In an effort to avoid this kind of short-term popularity followed by permanent oblivion, Hae-tae has employed a marketing strategy that has successfully prolonged attention to its product: Hunger marketing. Hunger Marketing is one of the marketing strategies that plays into and manipulates maximum consumer desire to acquire a certain product. The company initially releases its product at an attractive price but keeps the supply restricted as word spreads about the product, which brings a shortage that then has the effect of raising the price and the name recognition of the product. If hunger marketing is successful, the company is then able to generate higher profit. The case of Honey Butter Chip closely resembles such a marketing strategy.
As criticism toward Hae-tae swelled for the lack of availability of the Honey Butter Chip, the company announced that an accidental explosion at its factory had caused a production delay of Honey Butter Chip. However, consumers soon denounced the company again for the production of the alternatives, which were Honey Tong Tong and Calbee-Honey Butter flavor. As a response, Hae-tae stated that Honey Butter Chip and Honey Tong Tong have totally separate production lines, and that Honey Butter Chip will soon be released again after the factory re-opens. Although Honey Butter Chip has now been restarted to be produced, the quantity of Honey Butter Chip is still in a state of deficiency.
Similar to Hae-tae, many other companies have also used hunger marketing to hype key products. The primary reason for such marketing lies in the fact that companies are able to minimize the advertising expenses. Once the shortage in a product draws public attention, the product will obtain, in effect, free advertising through chatter generated on social network services (SNS) and in many cases, news coverage, naturally fueling buzz marketing. Hunger marketing also enables the producer to manipulate and tightly control supply, allowing the companies to take the lead of the market. This indicates that the amount of profit does not depend solely on how long consumers are interested in a certain product, but on how long the companies are willing to operate the hunger marketing. If the Honey Butter Chip were produced in larger quantities, Hae-tae would have made a larger profit in a shorter period of time but through hunger marketing of the Honey Butter Chip, the profit of Hae-tae might have better prospects for long-term growth. Additionally, by devising a hungry market for a product, the company is able to raise its brand value and create a superior image of its product over other products. A product’s persistent sellout by a small amount of supply gives the impression that it has higher sales and better quality, compared with other products.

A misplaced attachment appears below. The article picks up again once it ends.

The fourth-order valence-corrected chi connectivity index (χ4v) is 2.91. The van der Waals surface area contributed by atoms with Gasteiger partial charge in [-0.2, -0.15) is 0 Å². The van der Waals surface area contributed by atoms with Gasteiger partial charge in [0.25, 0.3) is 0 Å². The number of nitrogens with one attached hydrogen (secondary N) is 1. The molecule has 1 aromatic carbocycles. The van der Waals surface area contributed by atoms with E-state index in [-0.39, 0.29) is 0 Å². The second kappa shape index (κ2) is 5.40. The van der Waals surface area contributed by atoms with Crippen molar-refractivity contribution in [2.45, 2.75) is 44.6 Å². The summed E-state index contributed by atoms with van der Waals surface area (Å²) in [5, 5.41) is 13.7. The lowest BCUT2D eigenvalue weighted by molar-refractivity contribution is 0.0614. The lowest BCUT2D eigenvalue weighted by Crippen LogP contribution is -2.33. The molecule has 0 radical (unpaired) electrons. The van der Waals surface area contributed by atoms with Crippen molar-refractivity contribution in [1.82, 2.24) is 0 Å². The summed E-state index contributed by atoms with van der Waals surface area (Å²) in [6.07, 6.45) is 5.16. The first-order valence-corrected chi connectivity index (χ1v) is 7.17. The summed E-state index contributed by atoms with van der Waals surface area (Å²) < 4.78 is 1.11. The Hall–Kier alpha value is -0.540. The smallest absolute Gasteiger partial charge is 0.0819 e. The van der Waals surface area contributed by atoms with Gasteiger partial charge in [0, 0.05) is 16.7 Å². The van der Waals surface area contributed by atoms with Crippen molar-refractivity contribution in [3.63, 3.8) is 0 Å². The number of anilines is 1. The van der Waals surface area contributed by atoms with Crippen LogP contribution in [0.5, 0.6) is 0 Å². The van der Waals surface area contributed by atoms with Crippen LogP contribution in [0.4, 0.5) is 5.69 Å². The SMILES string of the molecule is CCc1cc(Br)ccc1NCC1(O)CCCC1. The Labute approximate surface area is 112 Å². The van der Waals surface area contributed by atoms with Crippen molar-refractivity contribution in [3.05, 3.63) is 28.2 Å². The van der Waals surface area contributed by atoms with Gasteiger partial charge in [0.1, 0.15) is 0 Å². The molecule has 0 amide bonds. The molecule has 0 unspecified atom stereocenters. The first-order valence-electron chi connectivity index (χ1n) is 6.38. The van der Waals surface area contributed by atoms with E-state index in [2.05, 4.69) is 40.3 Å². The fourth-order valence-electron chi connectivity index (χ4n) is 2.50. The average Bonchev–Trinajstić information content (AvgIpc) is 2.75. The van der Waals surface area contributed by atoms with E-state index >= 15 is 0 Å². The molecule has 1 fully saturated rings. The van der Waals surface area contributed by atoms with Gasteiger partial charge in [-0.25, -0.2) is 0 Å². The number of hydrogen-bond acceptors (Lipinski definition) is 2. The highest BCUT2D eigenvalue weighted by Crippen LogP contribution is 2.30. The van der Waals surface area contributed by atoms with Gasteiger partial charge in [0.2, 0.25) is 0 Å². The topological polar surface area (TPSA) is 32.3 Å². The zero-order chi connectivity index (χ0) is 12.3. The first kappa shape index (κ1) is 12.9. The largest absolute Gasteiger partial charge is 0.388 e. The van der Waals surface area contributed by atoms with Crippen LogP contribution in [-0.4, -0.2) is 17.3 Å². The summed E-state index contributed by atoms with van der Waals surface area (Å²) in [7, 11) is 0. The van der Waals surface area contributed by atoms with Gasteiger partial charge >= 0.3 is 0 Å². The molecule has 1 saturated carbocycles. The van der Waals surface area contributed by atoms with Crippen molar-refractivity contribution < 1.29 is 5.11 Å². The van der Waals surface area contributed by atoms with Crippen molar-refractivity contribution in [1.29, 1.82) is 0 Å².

For these reasons, many other companies have used hunger marketing from time to time. One such representative products within Korea was Ggo-ggo-myun, a type of ramen noodles. Back in August 2011, the release of Ggo-ggo-myun brought a sensation to both the consumers and other ramen companies by breaking the stereotype that ramen noodles should be red and hot. With white broth, which was very uncommon, Ggo-ggo-myun gained a loyal following, and many people started to raise its awareness among people. The consumers longed for Ggo-ggo-myun when the company started limiting the supply, just like the Honey Butter Chip. Yet, today with mass production of Ggo-ggo-myun, it is no longer at the center of the stage.
Another typical company that still uses hunger marketing is Apple. For many years, Apple has been successful in using hunger marketing and therefore has elevated its brand value far up the ladder. Their products, such as the MacBook computer, iPhone and iPad were considered as among the most innovative products in the electronics market. Apple’s unique designs and programs have indeed been loved over the years by many customers, and when demand for Apple products outpaced supply, customers wanted Apple products even more. Today, one technology company following the example of Apple is Xiao Mi, a Chinese smartphone company. Xiao Mi did not only restrict the amount of supply but also limited its store only to the Internet: when Xiao Mi launched its smartphone, the company sold its limited supply only online at an attractive low price. Of course, the company had caught many consumers’ attention and started using hunger marketing. The result of the marketing was astounding: all of Xiao Mi smart phones were sold out within five seconds.
Even though hunger marketing brings a lot of benefits to a company, it does not always work effectively and also cannot be used with any product. For hunger marketing to be successful, the product should be unique, meaning that potential buyers should not be able to find the substitute products easily. Although hunger marketing allows producers to charge a higher price than previously advertised, the strategy also runs the risk of public backlash. Despite the chance of increasing brand value, the company might also go through a side effect of losing potential customers if waiting times for products become more than the public can bear. The company’s reputation might decline even further when a product turns out to be disappointing after a long waiting period, like the case of Ggo-ggo-myun.
The hungry consumers